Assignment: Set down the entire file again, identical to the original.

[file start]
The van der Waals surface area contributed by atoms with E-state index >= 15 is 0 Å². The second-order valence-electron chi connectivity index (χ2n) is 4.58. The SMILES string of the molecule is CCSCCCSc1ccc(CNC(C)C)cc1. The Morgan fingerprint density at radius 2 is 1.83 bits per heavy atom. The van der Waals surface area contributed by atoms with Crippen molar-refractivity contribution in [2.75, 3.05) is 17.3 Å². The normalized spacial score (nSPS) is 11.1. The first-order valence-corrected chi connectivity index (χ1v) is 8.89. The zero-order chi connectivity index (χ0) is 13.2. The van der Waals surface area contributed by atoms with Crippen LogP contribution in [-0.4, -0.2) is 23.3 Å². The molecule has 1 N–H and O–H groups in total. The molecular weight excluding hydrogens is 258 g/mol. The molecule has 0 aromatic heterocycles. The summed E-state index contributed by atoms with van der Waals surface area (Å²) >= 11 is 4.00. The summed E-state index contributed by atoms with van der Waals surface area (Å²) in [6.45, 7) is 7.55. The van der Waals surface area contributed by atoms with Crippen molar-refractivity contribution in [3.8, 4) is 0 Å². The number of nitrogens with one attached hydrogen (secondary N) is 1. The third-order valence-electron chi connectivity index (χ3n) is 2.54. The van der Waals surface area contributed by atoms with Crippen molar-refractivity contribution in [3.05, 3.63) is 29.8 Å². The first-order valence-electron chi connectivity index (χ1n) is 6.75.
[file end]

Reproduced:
The van der Waals surface area contributed by atoms with E-state index >= 15 is 0 Å². The second-order valence-electron chi connectivity index (χ2n) is 4.58. The SMILES string of the molecule is CCSCCCSc1ccc(CNC(C)C)cc1. The Morgan fingerprint density at radius 2 is 1.83 bits per heavy atom. The van der Waals surface area contributed by atoms with Crippen molar-refractivity contribution in [2.75, 3.05) is 17.3 Å². The normalized spacial score (nSPS) is 11.1. The first-order valence-corrected chi connectivity index (χ1v) is 8.89. The zero-order chi connectivity index (χ0) is 13.2. The van der Waals surface area contributed by atoms with Crippen LogP contribution in [-0.4, -0.2) is 23.3 Å². The molecule has 1 N–H and O–H groups in total. The molecular weight excluding hydrogens is 258 g/mol. The molecule has 0 aromatic heterocycles. The summed E-state index contributed by atoms with van der Waals surface area (Å²) >= 11 is 4.00. The summed E-state index contributed by atoms with van der Waals surface area (Å²) in [6.45, 7) is 7.55. The van der Waals surface area contributed by atoms with Crippen molar-refractivity contribution in [3.8, 4) is 0 Å². The number of nitrogens with one attached hydrogen (secondary N) is 1. The third-order valence-electron chi connectivity index (χ3n) is 2.54. The van der Waals surface area contributed by atoms with Crippen molar-refractivity contribution in [3.05, 3.63) is 29.8 Å². The first-order valence-electron chi connectivity index (χ1n) is 6.75.